Investigating Gender-Inclusive Hate Crime Statutes Open Access
Downloadable ContentDownload PDF View PDF in Browser Report an accessibility issue with this item
This paper is an exploration into the variation of how different states in the United States legislate and prosecute anti-female hate crimes to determine whether hate crime legislation is an effective response to violence against women, especially sexual assault. The first step of investigating the effectiveness of hate crime legislation is is to examine the literature, like Gelber and Chen, that explores how violence against women, especially sexual violence, can and should be covered under hate crime law. In order for violence against women to be included as a hate crime, gender must be considered a protected class. Despite gender being included on the federal level since 1993, only twenty-four states and DC statutes include the term "gender" or "sex." I explore the literature on policy diffusion, where there is very little on hate crimes and even less on gender. However, using Soule and Earl and Makse and Volden works, I can see if their theories on hate crime policy diffusion applies to whether states adopt gender-inclusive statutes. There is significant variation in how even these twenty-four states write their laws, some are lengthy and specific while others are brief and vague. I investigate if the variation in the state statutes creates different outcomes. My data is state level statutes and their annual crime reports, and the variations in data can be presented in charts and maps. My findings were that the amount of anti-female hate crimes reported in each state is usually less than five per year, regardless of the state's population or the detailed language of the statute. A potential explanation for the low reporting is found in McPhail and DiNitto's interviews showing that prosecutors are often not aware of the law allowing for sexual violence against women to be classified as a hate crime, and that even when they are aware of it, they often don't agree with it. In conclusion, I will discuss the policy implications. If gender-based hate crime statutes are not efficient in addressing violence against women, activist communities must decide how many resources to put into enacting this. However, gender-inclusive language in hate crime statutes can have further policy inclinations, such as more effectively protecting trans individuals. This adds to current literature by bringing the discussion from can sexual violence be classified as a hate crime, to what happens if we legally do.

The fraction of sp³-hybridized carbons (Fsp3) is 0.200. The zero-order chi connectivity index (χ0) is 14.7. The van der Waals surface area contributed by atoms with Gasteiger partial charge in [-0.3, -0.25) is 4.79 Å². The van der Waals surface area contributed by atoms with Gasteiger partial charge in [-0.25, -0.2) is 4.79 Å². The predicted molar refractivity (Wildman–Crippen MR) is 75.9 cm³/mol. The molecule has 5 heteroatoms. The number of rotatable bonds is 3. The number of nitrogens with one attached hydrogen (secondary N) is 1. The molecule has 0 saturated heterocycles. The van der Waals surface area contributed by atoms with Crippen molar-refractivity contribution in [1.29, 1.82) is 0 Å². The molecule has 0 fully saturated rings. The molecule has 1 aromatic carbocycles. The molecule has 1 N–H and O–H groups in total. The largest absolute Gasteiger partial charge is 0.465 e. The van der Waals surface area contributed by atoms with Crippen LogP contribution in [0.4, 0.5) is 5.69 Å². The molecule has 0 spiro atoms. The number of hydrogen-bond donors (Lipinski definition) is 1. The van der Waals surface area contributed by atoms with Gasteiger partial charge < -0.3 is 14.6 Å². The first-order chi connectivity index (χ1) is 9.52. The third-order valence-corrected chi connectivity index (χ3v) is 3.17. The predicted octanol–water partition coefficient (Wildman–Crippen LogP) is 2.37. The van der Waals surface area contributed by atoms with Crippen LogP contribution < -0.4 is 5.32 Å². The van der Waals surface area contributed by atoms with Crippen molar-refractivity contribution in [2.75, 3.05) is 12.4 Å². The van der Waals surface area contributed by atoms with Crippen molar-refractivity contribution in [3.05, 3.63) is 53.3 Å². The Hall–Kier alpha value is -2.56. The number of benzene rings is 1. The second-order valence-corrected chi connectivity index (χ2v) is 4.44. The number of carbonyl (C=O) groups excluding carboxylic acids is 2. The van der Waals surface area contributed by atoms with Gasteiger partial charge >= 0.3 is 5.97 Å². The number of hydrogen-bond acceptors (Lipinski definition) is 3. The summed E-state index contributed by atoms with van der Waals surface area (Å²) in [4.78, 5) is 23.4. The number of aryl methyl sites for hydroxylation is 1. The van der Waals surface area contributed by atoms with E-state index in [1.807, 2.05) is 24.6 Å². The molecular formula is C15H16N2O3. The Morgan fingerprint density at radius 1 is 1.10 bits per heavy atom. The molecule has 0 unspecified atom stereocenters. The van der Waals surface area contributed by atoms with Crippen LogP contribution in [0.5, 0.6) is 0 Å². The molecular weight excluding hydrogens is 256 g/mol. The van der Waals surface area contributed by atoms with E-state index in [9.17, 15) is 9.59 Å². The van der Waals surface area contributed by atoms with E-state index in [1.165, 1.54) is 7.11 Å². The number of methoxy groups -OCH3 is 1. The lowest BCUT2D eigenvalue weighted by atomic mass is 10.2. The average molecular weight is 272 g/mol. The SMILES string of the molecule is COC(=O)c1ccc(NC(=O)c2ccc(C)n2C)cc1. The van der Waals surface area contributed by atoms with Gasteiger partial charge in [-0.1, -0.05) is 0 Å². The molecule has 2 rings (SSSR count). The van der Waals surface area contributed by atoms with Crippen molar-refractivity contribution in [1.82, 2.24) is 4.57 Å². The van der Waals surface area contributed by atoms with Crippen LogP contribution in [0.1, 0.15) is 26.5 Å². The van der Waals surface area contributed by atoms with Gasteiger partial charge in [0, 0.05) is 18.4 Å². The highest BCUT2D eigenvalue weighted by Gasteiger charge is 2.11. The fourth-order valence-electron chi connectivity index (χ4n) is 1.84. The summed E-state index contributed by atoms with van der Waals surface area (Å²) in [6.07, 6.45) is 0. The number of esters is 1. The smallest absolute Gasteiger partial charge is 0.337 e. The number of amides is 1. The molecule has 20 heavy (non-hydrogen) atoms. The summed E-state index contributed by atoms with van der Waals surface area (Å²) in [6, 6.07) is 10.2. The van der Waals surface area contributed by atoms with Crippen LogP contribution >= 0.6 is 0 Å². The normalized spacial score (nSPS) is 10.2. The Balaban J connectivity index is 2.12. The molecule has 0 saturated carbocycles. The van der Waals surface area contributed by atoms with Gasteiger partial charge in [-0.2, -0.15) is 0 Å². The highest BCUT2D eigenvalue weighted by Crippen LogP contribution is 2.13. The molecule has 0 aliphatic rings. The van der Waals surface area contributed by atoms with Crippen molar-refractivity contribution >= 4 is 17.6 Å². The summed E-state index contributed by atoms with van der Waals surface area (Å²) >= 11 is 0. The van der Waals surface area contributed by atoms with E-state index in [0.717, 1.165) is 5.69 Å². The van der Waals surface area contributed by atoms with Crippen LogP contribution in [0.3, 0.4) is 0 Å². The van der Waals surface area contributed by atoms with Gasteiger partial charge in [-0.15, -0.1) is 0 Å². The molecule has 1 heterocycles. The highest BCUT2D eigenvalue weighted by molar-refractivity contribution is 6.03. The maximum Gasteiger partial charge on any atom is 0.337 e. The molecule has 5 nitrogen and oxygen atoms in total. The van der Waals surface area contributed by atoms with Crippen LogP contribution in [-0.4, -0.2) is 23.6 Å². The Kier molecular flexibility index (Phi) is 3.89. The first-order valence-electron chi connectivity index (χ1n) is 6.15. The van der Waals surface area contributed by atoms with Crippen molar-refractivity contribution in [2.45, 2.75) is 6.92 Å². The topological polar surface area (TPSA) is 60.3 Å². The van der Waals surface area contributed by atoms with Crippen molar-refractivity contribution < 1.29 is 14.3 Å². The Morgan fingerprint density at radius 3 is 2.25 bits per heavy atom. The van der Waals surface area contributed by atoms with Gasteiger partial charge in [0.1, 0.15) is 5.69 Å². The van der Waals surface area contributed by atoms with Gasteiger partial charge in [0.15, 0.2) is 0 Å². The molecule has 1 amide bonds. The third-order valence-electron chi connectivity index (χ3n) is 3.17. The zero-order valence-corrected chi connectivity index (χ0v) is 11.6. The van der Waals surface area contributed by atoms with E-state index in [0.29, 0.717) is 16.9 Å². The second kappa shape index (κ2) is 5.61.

Notice to Authors
If you are the author of this work and you have any questions about the information on this page, please use the Contact form to get in touch with us.
|Jacoby Poster.pdf||2018-08-27||Open Access||